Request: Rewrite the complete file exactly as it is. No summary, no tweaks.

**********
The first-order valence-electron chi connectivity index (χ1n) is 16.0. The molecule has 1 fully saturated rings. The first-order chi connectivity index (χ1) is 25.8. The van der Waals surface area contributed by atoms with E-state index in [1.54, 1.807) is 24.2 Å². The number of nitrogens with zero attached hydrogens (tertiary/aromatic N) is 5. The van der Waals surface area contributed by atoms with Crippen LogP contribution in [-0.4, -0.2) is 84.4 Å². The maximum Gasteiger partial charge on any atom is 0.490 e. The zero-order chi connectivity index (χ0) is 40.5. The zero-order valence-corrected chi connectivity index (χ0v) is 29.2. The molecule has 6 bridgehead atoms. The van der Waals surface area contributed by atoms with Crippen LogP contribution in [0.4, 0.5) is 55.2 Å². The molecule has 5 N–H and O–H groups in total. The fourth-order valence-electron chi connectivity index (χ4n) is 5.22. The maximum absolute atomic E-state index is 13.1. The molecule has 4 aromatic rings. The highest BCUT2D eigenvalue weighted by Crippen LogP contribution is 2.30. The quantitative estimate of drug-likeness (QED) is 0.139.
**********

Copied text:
The first-order valence-electron chi connectivity index (χ1n) is 16.0. The molecule has 1 fully saturated rings. The first-order chi connectivity index (χ1) is 25.8. The van der Waals surface area contributed by atoms with E-state index in [1.54, 1.807) is 24.2 Å². The number of nitrogens with zero attached hydrogens (tertiary/aromatic N) is 5. The van der Waals surface area contributed by atoms with Crippen LogP contribution in [-0.4, -0.2) is 84.4 Å². The maximum Gasteiger partial charge on any atom is 0.490 e. The zero-order chi connectivity index (χ0) is 40.5. The zero-order valence-corrected chi connectivity index (χ0v) is 29.2. The molecule has 6 bridgehead atoms. The van der Waals surface area contributed by atoms with Crippen LogP contribution in [0.4, 0.5) is 55.2 Å². The molecule has 5 N–H and O–H groups in total. The fourth-order valence-electron chi connectivity index (χ4n) is 5.22. The maximum absolute atomic E-state index is 13.1. The molecule has 4 aromatic rings. The highest BCUT2D eigenvalue weighted by Crippen LogP contribution is 2.30. The quantitative estimate of drug-likeness (QED) is 0.139.